After moving to Italy in 1856, Teofil Lenartowicz, inspired by the great Italian art and supported by the best Florentine artists of the time Giovanni Dupré and Enrico Pazzi, began studying sculpture. Lenartowicz’s sculptures were always connected with literature: his work shows howone influenced the other. It is no accident that his style as a sculptor has been called ‘poetic’ by the critics. The Polish immigrant was fascinated by the Italian Renaissance, and especially by the art of Lorenzo Ghiberti. At the same time, he never forgot about Polish folklore, which played a significant role in his artistic vision. One of the most impressive examples of this intersection of influences is the bas-relief The Holy Workers, complemented by a poem bearing the same name.
Whereas Wincenty Pol’s topographical verse has usually been viewed as an expression of a ‘sentimental geography’, this article proposes a new reading of a well-known poem A Song about Our Land by Wincenty Pol in terms of ‘imagined geography’, a key term of an approach inspired by geopoetics and postcolonial studies. ‘Imagined geography’ refers to a poetic map, i.e. travelogue laced with motifs from the repository of national heritage. Its images, reshaped by the writer’s imagination, form an ideologically charged whole in which an emotive sense of place or scenery (‘touching the heart’) uncovers a complex cultural stratigraphy of the ‘imagined geography’. In the light of this approach, based on the insights of geopoetics, Wincenty Pol’s poem can be treated as textual representation of a map of the real and the symbolic territory of Poland.
The author reconstructs the Romantic concept of imagination, drawing attention to its relations with the esoteric tradition, and then presents the significance of the idea of imagination for pedagogical reflection in the period of Romanticism. What is also undertaken is the motif of the continuity of Romantic ideas in the 20th century, with special regard to the 20th century youth counterculture and the relations between the countercultural concept of imagination and the discourse on education.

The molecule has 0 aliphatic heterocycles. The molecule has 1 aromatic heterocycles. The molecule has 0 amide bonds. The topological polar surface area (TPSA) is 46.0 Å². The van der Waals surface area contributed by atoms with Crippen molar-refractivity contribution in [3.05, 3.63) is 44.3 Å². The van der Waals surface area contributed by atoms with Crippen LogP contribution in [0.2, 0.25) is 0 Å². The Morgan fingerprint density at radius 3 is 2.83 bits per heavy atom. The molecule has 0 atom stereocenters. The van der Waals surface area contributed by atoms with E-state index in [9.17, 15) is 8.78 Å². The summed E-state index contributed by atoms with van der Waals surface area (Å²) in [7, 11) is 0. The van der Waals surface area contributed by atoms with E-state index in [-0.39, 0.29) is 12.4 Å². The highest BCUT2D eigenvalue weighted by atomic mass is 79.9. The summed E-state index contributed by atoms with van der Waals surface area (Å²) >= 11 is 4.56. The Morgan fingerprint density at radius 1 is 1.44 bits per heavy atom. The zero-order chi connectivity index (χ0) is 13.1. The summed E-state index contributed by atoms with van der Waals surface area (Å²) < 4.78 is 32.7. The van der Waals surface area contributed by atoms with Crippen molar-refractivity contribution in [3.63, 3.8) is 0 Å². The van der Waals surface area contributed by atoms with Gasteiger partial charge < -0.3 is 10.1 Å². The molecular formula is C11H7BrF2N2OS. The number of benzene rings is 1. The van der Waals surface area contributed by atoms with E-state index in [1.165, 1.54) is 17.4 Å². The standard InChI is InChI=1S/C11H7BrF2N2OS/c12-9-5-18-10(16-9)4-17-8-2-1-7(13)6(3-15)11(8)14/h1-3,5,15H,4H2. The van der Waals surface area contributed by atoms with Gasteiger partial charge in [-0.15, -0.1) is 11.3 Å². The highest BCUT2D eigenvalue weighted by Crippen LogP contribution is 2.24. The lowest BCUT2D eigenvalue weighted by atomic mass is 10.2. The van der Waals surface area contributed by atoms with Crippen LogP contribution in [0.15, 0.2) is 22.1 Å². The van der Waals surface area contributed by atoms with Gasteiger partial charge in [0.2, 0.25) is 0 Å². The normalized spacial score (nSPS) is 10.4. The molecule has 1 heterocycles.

The article attempts to outline Adam Mickiewicz’s concept of subjectivity. He introduces it in his visionary poetic drama Dziady (Forefathers’ Eve) where a radically ambivalent situation is presented through the duality of the main character Gustaw/Konrad. The article describes this duality in terms of Paul Ricoeur’s distinction between cogito exalté and cogito brisé. In Dziady Mickiewicz dramatizes the transition from exaltation to dejection, the condition of cogito brisé (living with a wound). His romantic subject cannot throw away his past, but because he is acutely aware of his failings and his inadequacy he is able to free himself from delusions of grandeur and self-centered pride. The condition of uncertainty, inadequacy and chronic insatiability is like a gaping wound or a lack which may lead the ‘I’ to open up and seek the Other. It is a vision of man who knows he is deeply flawed but capable of pursuing a noble desire; vulnerable and fallible, beset by ‘endless error’ and yet able to act and get his act together; self-centered and yet, because of the relational nature of the human identity, capable of redirecting his emancipatory energy to Others. It can be summed up the concept of homo capax (homme capable) which, as this article argues, provides the key to Mickiewicz’s anthropology.
This article offers a new reading of the complex, multidimensional, palimpsest identity of the eponymous hero of The King Spirit. Intended to be a total work of art (Gesamtkunstwerk), Juliusz Słowacki’s epic poem remains unfi nished, in a number of versions that are driven by two impulses, a centrifugal force reducing the poem to a string of inchoate fragments and a centripetal counterforce working for the poem’s unity. The same vectors seem to exert a permanent tension on the central character of the poem, a complex web of relations between body and soul, individual and universal consciousness, boundless and limited knowledge, the bright light of revelation and the inadequacy of words, and, last not least, between inspiration, memory and imagination. The peculiar construction of the ‘I’ in The King Spirit may also be seen as an attempt to relinquish the aesthetic mode of existence for the religious one (as described by Søren Kierkegaard). The poem could then be read as a dramatic record of that transition.